Red cooking

Red-cooked pork belly served with thickened braising sauce

Red cooking, also called Chinese stewing, red stewing, red braising and flavour potting, is a slow braising Chinese cooking technique that imparts a reddish brown colour to the prepared food.

There are two types of red cooking:

  • Hongshao (simplified Chinese: 红烧; traditional Chinese: 紅燒; pinyin: hóngshāo): can be done in less than 20 minutes and usually does not require much water
  • Lu (simplified Chinese: 卤; traditional Chinese: 滷; pinyin: lǔ): usually requires prolonged cooking of up to several hours and the items must be submerged in the cooking liquid.

Red cooking is popular throughout most of northern, eastern, and southeastern China. The name is derived from the dark red-brown colour of the cooked items and its sauce.

Contents

  • 1 Types
  • 2 See also
  • 3 References
  • 4 External links

Types[edit]

Red cooked ribs

Soy sauce (usually a mix of light and dark soy sauce), fermented bean paste, red fermented tofu or rock sugar is commonly used to give an appetising flavor and reddish brown hue to the items being cooked. Food coloring is sometimes added for a more intense red. Both lu and hongshao are forms of stewing or braising and are characterised by the use of soy sauce, Chinese rice wine (Shaoxing wine, huangjiu etc.) and rock sugar. Whole spices (star anise, black cardamom (caoguo), cassia, and/or fennel seeds) or five-spice powder are crucial elements in these dishes but are used in moderation so that their flavors do not overwhelm the main ingredients.

Red-cooked stews may be heavy in meat content or contain a variety of meats, vegetables, and hard-boiled eggs. Such dishes may be served hot or cold, and the sauce or stock is often reused as master stock.

See also[edit]

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  • Food portal
  • Ah-so sauce
  • Char siu
  • Fujian cuisine
  • Hunan cuisine
  • Jiangsu cuisine
  • Kho (cooking technique)
  • List of cooking techniques
  • Shanghai cuisine
  • Zhejiang cuisine

References[edit]

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  • Charmaine Solomon’s Encyclopedia of Asian Food, Charmaine Solomon, 1998, Tuttle, .mw-parser-output cite.citation{font-style:inherit}.mw-parser-output .citation q{quotes:”””””””‘””‘”}.mw-parser-output .id-lock-free a,.mw-parser-output .citation .cs1-lock-free a{background:url(“//upload.wikimedia.org/wikipedia/commons/thumb/6/65/Lock-green.svg/9px-Lock-green.svg.png”)no-repeat;background-position:right .1em center}.mw-parser-output .id-lock-limited a,.mw-parser-output .id-lock-registration a,.mw-parser-output .citation .cs1-lock-limited a,.mw-parser-output .citation .cs1-lock-registration a{background:url(“//upload.wikimedia.org/wikipedia/commons/thumb/d/d6/Lock-gray-alt-2.svg/9px-Lock-gray-alt-2.svg.png”)no-repeat;background-position:right .1em center}.mw-parser-output .id-lock-subscription a,.mw-parser-output .citation .cs1-lock-subscription a{background:url(“//upload.wikimedia.org/wikipedia/commons/thumb/a/aa/Lock-red-alt-2.svg/9px-Lock-red-alt-2.svg.png”)no-repeat;background-position:right .1em center}.mw-parser-output .cs1-subscription,.mw-parser-output .cs1-registration{color:#555}.mw-parser-output .cs1-subscription span,.mw-parser-output .cs1-registration span{border-bottom:1px dotted;cursor:help}.mw-parser-output .cs1-ws-icon a{background:url(“//upload.wikimedia.org/wikipedia/commons/thumb/4/4c/Wikisource-logo.svg/12px-Wikisource-logo.svg.png”)no-repeat;background-position:right .1em center}.mw-parser-output code.cs1-code{color:inherit;background:inherit;border:inherit;padding:inherit}.mw-parser-output .cs1-hidden-error{display:none;font-size:100%}.mw-parser-output .cs1-visible-error{font-size:100%}.mw-parser-output .cs1-maint{display:none;color:#33aa33;margin-left:0.3em}.mw-parser-output .cs1-subscription,.mw-parser-output .cs1-registration,.mw-parser-output .cs1-format{font-size:95%}.mw-parser-output .cs1-kern-left,.mw-parser-output .cs1-kern-wl-left{padding-left:0.2em}.mw-parser-output .cs1-kern-right,.mw-parser-output .cs1-kern-wl-right{padding-right:0.2em}ISBN 962-593-417-0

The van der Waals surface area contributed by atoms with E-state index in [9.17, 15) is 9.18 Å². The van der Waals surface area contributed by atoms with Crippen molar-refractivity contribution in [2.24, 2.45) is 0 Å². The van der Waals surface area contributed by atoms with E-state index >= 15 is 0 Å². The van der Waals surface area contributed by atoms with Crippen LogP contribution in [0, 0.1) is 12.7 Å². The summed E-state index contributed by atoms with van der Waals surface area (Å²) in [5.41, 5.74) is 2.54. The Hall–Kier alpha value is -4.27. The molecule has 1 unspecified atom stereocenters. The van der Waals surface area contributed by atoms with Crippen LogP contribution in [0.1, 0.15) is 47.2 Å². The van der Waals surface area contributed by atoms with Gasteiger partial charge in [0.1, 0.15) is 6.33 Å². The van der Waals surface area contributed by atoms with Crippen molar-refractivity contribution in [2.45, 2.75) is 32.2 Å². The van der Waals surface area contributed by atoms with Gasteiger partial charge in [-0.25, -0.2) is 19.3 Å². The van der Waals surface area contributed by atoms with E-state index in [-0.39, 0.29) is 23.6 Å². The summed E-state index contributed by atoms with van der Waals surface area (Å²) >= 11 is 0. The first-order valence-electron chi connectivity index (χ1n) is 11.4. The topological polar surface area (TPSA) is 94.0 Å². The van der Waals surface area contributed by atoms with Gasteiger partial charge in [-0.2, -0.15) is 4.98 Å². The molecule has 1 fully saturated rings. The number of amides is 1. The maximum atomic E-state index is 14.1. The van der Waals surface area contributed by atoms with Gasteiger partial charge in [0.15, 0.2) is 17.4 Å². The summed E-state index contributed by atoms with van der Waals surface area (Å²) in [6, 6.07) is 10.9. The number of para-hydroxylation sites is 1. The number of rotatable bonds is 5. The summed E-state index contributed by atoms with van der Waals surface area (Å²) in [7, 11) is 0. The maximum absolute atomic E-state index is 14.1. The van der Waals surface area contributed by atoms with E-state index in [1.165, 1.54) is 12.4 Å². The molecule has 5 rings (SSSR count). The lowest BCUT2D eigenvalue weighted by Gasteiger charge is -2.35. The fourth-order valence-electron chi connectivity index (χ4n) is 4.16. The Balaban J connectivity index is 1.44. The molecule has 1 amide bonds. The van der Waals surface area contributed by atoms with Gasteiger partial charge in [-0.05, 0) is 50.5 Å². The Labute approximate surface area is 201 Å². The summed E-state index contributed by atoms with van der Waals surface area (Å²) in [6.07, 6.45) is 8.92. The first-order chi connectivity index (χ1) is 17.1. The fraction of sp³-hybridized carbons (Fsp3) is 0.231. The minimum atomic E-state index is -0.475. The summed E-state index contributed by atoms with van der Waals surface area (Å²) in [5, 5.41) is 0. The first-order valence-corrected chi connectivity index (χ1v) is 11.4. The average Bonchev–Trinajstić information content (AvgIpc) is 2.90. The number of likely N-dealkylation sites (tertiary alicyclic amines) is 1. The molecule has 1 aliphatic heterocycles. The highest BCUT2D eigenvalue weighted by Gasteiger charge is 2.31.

• Chinese Cooking for Dummies, Martin Yan, 2000, For Dummies, ISBN 0-7645-5247-3
  • Martin Yan’s Invitation to Chinese Cooking, Martin Yan, 2000, Bay Books, ISBN 1-57959-504-9
  • Xiandai Hanyu Cidian (Modern Chinese Dictionary), Shang Wu Press, Beijing, 1996, ISBN 7-100-01777-7

External links[edit]

  • Article describing red cooking

WetFat-basedMixed medium

  • Barbecuing
  • Braising
  • Flambé
  • Fricassee
  • Indirect grilling/Plank cooking
  • Stir frying (chao)

Device-based

  • Air frying
  • Microwaving
  • Pressure cooking
  • Pressure frying
  • Thermal cooking

Non-heat

  • Curing
  • Fermenting
  • Pickling
  • Souring

See also

  • List of cooking appliances
  • List of cooking vessels
  • Outdoor cooking
  • Food preparation
  • Food preservation
  • Food safety

Food portal Drink portal Category Commons Cookbook WikiProject

Source: https://en.wikipedia.org/wiki/Red_cooking